We can run a seem­ing­ly end­less set of com­par­isons just like this for any num­ber of cities in Wash­ing­ton. Our friend Chris Roberts offered up a set back in 2020 right here on the Cas­ca­dia Advo­cate. Again and again, the sto­ry is the same: more peo­ple vote on city-lev­el items if they are in an even-num­bered year.

Skep­tics of this reform keep non­sen­si­cal­ly argu­ing that mov­ing local elec­tions to even years will bury local issues, but the data shows that the oppo­site is true. More peo­ple pay atten­tion to and vote on issues and can­di­date elec­tions in their city when they are held in con­cert with state and fed­er­al elections.

Why? Because fed­er­al and state elec­tions are when the great­est num­ber of peo­ple are civi­cal­ly engaged. When local offices are made to stand on their own, they get less atten­tion. This is par­tic­u­lar­ly true in the polit­i­cal era we are cur­rent­ly in… an era in which local news cov­er­age is alarm­ing­ly and pre­cip­i­tous­ly declining.

Our team has heard this our­selves. Staff and board­mem­bers out doing vol­un­teer can­vass­ing have been told flat-out at the doors: We don’t vote in off years.

There is no such thing as an “off” year, of course — every elec­tion matters.

Sad­ly, many peo­ple don’t share that belief. We need to meet peo­ple where they are rather than ignor­ing their wish­es for a sim­pler sys­tem of elections.

We can con­tin­ue to require cities and towns — arguably the most impor­tant unit of local gov­ern­ment that we have, aside from coun­ties — to hold their elec­tions at times when most peo­ple don’t vote, and when the elec­torate that is turn­ing out tends to be old­er, whiter, and rich­er. Or, we can chart a dif­fer­ent course by pass­ing Sen­ate Bill 5723. We can give Wash­ing­ton cities and towns the free­dom to choose a reform that evi­dence shows is wild­ly pop­u­lar with vot­ers all over.

Sen­ate Bill 5723 will have a pub­lic hear­ing this Fri­day, Feb­ru­ary 10th at 8 AM in the Sen­ate State Gov­ern­ment Com­mit­tee. You can express your sup­port for the bill by sign­ing in PRO right now using this direct link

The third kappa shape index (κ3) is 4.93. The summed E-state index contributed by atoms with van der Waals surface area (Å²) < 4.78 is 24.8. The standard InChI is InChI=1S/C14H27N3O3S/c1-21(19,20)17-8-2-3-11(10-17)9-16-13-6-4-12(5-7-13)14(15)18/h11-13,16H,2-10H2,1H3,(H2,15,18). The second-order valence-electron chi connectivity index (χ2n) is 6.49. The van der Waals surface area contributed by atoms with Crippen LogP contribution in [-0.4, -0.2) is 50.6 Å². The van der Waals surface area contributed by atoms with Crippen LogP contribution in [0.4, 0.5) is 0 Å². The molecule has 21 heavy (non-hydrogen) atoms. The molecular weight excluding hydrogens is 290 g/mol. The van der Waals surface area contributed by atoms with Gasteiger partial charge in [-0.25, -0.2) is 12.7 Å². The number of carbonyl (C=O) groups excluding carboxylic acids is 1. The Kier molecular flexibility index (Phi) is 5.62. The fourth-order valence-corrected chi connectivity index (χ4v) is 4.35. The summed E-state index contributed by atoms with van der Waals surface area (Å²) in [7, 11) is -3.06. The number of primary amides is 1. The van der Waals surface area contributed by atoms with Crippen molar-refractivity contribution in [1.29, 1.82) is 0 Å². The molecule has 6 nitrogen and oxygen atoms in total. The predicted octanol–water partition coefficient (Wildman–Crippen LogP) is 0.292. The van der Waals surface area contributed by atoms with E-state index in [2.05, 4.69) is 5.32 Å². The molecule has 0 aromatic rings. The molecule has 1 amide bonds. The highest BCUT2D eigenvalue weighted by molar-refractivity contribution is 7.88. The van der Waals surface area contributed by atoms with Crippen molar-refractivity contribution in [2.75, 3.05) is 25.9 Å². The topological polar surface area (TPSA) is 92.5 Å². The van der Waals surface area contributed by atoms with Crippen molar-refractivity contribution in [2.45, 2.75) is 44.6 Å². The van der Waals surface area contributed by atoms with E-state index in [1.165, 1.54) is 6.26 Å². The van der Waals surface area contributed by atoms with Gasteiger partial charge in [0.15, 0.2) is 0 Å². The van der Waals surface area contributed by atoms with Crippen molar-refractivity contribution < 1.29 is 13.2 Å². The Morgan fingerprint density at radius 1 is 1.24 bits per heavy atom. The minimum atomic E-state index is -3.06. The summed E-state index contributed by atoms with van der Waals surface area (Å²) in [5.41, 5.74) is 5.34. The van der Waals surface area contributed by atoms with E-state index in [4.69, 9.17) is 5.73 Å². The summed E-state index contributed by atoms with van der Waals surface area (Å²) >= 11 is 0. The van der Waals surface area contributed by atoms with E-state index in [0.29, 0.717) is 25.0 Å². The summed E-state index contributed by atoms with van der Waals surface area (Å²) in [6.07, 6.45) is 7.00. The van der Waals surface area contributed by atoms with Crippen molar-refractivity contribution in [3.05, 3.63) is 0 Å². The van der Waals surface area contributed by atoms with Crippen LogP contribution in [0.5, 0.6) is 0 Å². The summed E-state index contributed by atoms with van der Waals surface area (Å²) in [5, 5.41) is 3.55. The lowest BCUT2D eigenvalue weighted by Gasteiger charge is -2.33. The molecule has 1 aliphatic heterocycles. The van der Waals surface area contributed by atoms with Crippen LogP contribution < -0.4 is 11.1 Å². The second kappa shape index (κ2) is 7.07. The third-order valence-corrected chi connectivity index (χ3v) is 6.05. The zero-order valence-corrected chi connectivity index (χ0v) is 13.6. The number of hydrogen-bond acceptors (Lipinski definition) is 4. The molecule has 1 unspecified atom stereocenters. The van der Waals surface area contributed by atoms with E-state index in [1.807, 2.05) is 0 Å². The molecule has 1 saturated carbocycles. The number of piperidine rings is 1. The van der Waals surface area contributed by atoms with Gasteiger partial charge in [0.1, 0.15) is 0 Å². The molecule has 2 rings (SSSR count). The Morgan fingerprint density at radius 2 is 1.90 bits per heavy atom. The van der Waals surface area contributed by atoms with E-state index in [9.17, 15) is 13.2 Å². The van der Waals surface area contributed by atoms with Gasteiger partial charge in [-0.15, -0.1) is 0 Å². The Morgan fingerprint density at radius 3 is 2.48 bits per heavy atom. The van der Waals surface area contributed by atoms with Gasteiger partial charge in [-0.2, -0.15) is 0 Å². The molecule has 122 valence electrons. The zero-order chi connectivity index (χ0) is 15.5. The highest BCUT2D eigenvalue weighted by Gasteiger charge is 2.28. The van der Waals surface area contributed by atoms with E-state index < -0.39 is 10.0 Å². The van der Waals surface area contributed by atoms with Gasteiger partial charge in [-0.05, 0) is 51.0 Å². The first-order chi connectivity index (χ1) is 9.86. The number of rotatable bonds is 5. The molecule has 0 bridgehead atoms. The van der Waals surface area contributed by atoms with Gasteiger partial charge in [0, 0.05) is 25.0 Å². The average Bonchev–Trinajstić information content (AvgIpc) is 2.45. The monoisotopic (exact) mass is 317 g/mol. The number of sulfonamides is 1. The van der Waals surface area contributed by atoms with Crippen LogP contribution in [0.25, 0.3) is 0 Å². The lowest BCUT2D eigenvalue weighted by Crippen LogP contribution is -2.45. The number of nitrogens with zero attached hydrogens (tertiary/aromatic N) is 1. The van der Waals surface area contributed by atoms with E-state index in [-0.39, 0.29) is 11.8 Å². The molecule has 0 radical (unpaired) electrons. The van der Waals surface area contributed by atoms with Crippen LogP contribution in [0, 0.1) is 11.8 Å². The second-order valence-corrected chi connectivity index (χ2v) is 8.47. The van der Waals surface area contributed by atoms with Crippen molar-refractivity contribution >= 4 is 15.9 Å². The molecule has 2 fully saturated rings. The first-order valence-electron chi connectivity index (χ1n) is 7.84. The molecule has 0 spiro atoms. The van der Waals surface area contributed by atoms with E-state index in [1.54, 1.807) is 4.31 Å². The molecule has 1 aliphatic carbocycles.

Our team hopes you’ll join us in sup­port­ing this thought­ful, nec­es­sary legislation.

Monday, February 6th, 2023

Republicans fail in their attempt to intervene in signature verification legal challenge

A Repub­li­can major­i­ty of U.S. Supreme Court jus­tices have demol­ished the 1965 Vot­ing Rights Act, a land­mark achieve­ment of the civ­il rights move­ment, as well as using the 2010 Cit­i­zens Cor­po­ra­tions Unit­ed deci­sion to remove restraints on cam­paign spend­ing begun when Theodore Roo­sevelt was president.

At the low­er court lev­el, how­ev­er, the Grand Old Par­ty has con­tin­ued to suf­fer loss after loss, par­tic­u­lar­ly with the Trump attempt to over­turn the out­come of our 2020 pres­i­den­tial elec­tion and attacks on vot­ing laws in states which have sought to make it eas­i­er to cast ballots.

The Seat­tle-based bicoastal Perkins Coie law firm used to be a white shoe out­fit, known for two sig­na­ture clients, the Boe­ing Com­pa­ny and Puget Sound Pow­er and Light. Long­time Boe­ing CEO William Allen and Puget Pow­er boss (lat­er Seat­tle Mariners pres­i­dent) John Ellis were alum­ni of the firm. Such were pil­lars of the busi­ness wing of Repub­li­can­ism in the Ever­green State.

In recent years, how­ev­er, P‑C has devel­oped a spe­cial­ty in elec­tion law, and has come to rep­re­sent Democ­rats… includ­ing the state par­ty, the Demo­c­ra­t­ic Sen­ate Cam­paign Com­mit­tee, and Barack and Michelle Oba­ma. Two of Pres­i­dent Clinton’s picks to the U.S. 9th Cir­cuit Court of Appeals came from Perkins Coie.

The firm rep­re­sent­ed Maria Cantwell in the post-elec­tion bat­tle over her 2,229-vote 2000 upset of Repub­li­can Sen­a­tor Slade Gorton.

Perkins Coie was in Chelan Coun­ty Supe­ri­or Court, suc­cess­ful­ly defend­ing Gov­er­nor Chris Gregoire’s 133-vote 2004 vic­to­ry over Dino Rossi.

It han­dled the pro­longed lit­i­ga­tion, after the 2008 elec­tion, that sent for­mer Sat­ur­day Night Live come­di­an Al Franken to the U.S. Senate.

Perkins Coie fought off Trump chal­lenges to Pres­i­dent Biden’s 2020 cap­ture of Geor­gia and has defend­ed Democ­rats’ 2022 vic­to­ries in Arizona.

It suc­cess­ful­ly sued to over­turn actions by Montana’s Repub­li­can-run leg­is­la­ture that sought to make it dif­fi­cult for Native Amer­i­cans to vote, and to put obsta­cles in the way of col­lege voters.